Drone video of Mercedes Benz Museum may beat being there

The Mercedes Benz Museum in Stuttgart is truly a temple of the automobile. To celebrate the museum’s reopening after Germany’s months of coronavirus shutdown, Mercedes has released a stunning FPV drone video flying through the full length of the spiraling structure.

While much of the US and many other countries are still firmly locked down, it’s hard to believe how far Germany has come in opening back up. But that’s what can happen when you rigorously test and monitor the health of your citizens during a pandemic.

Over a century of automobiles

Mercedes celebrates with a two-minute, twenty-second drone tour of the entire structure, covering over a century of auto making. Beginning at the roof, a facemask-wearing guard opens the door and allows the drone in. What follows is a historical tour that begins with vintage models from the early 20th century. The Mercedes Benz Museum seems to skip World War II and then jumps on to the 50s and 60s, as mellow rock and roll music of the era plays in the video soundtrack. At one point, the drone even flies through the windows of a gull-wing Mercedes sports car, complete with a swoosh sound effect. The wide angle of the drone’s camera seems to stretch out the bodies of roadsters, accentuating their sleek lines.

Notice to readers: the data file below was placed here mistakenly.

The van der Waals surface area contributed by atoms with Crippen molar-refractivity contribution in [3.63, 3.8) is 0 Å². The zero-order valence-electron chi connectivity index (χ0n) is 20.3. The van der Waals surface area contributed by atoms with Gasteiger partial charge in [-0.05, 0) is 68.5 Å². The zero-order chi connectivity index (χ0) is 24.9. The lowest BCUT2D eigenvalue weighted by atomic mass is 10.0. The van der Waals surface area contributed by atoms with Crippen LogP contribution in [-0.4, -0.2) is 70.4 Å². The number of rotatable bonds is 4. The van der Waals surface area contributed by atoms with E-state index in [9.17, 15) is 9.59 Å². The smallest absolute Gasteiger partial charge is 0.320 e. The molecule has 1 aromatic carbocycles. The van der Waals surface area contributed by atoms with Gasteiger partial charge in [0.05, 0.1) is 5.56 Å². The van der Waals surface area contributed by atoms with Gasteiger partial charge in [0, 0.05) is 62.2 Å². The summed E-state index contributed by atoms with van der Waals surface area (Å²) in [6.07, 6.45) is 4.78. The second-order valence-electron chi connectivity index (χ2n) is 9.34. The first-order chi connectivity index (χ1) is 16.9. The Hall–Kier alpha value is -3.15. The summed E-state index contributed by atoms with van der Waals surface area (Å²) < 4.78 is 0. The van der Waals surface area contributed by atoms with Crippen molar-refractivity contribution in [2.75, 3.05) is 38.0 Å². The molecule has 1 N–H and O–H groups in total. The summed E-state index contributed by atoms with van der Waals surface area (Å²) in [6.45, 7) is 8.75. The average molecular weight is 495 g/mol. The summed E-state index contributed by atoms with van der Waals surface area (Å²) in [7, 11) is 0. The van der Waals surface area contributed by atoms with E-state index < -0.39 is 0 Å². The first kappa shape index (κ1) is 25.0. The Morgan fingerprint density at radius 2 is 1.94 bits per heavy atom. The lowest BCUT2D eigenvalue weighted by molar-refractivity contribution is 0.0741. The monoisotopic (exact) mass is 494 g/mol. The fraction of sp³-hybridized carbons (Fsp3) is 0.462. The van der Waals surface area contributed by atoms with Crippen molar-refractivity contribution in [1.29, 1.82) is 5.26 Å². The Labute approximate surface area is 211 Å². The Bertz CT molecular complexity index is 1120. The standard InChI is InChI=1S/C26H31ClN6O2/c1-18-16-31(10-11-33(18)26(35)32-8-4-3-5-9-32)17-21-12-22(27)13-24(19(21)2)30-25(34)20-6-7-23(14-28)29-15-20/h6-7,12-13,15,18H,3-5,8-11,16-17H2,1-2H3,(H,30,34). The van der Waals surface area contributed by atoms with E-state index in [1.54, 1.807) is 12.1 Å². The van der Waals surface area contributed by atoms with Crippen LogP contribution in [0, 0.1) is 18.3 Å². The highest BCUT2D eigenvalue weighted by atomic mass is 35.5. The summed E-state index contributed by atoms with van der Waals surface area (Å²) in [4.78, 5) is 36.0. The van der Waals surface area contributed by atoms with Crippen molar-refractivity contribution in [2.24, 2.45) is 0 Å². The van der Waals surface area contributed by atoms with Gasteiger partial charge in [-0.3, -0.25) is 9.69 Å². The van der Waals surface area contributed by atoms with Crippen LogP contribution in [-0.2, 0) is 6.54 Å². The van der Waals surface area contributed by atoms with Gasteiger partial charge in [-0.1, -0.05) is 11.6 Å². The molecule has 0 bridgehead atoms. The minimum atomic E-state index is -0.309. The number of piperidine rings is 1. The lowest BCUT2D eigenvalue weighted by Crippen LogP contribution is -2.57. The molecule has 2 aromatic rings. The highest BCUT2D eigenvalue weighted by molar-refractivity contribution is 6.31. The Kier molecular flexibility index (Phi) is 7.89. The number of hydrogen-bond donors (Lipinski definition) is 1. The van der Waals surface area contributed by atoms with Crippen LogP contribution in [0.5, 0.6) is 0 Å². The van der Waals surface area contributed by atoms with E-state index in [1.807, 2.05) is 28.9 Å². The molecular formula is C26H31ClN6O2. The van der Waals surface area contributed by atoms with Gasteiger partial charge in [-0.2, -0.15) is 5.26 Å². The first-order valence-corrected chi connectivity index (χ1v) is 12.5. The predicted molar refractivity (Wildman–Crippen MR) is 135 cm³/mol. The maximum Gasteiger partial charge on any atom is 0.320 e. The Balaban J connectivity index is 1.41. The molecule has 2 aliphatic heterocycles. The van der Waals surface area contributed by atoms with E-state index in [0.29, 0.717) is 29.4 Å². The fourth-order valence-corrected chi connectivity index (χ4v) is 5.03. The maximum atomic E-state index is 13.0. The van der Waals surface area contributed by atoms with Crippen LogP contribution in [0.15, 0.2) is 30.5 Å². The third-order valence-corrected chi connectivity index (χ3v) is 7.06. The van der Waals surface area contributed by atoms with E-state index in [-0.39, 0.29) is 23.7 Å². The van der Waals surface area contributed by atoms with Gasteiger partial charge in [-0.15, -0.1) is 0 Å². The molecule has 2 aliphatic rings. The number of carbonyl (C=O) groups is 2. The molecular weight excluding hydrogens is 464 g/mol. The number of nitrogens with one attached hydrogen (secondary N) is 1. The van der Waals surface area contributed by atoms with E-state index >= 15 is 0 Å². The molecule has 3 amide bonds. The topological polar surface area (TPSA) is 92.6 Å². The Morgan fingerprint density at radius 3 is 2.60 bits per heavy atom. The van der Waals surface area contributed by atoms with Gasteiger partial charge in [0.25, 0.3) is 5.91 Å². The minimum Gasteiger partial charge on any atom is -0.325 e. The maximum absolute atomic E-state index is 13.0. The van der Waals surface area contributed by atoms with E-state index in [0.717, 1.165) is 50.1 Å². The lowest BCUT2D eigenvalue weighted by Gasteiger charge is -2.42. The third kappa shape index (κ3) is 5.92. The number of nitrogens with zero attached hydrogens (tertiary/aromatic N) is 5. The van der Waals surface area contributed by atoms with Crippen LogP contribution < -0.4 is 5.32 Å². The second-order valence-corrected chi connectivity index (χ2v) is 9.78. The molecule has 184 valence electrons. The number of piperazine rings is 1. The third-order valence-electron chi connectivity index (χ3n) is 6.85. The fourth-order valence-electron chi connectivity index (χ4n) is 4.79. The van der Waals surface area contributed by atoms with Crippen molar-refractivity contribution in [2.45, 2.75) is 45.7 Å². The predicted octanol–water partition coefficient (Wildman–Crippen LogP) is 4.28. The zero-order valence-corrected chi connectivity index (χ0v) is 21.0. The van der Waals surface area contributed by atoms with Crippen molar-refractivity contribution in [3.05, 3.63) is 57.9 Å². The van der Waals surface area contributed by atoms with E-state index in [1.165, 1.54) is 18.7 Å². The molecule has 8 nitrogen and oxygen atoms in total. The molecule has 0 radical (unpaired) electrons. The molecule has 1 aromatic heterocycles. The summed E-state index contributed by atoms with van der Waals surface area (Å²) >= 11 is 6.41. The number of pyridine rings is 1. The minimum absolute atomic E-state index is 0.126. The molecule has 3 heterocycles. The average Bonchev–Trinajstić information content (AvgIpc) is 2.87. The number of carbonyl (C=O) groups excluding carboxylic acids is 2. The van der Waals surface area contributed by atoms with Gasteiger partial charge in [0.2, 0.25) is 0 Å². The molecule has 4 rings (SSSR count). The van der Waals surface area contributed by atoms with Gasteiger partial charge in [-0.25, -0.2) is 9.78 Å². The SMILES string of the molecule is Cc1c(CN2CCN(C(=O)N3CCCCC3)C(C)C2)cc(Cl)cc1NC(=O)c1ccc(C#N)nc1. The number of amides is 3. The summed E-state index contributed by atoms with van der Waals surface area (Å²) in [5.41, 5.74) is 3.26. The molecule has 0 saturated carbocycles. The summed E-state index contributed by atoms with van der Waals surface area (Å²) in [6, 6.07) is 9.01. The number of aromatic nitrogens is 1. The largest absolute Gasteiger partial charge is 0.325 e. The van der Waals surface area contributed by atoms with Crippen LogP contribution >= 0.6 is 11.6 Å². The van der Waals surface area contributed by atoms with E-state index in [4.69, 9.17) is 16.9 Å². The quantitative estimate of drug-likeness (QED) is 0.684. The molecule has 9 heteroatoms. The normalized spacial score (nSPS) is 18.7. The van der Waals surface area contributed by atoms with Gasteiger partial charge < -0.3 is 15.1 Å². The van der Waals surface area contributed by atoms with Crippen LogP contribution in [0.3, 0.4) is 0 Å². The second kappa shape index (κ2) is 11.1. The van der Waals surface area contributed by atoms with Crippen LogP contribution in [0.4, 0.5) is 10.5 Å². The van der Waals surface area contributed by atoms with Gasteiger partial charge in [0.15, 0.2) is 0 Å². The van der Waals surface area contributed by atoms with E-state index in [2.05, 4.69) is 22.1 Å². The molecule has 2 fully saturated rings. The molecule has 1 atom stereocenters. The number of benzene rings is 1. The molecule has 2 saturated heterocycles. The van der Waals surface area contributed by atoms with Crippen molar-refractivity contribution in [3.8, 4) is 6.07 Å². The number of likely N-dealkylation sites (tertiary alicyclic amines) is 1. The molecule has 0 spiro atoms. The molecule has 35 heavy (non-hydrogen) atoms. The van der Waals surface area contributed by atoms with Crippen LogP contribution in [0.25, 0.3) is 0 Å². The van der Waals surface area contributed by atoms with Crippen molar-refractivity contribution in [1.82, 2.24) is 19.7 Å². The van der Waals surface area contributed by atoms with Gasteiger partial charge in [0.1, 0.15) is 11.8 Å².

The video then jumps to new footage, showing off the company’s racing heritage, with cars lined up on a mock racetrack that curves through the vast building. The drone then winds down to concept cars that perch improbably along the walls of the building, ending in vehicles that look more like spaceships than automobiles.

At last, the drone flies down to the first floor of the Mercedes Benz Museum, though an auditorium where it zooms through the railings. Then it’s out the front door to the plaza in front of the building with the drone turning back to provide a full view of the building’s exterior. At the end, it’s hard to believe that there’s so much history is packed into one building and just over two minutes of flight.



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Sean Captain is a Bay Area technology, science, and policy journalist. Follow him on Twitter @SeanCaptain.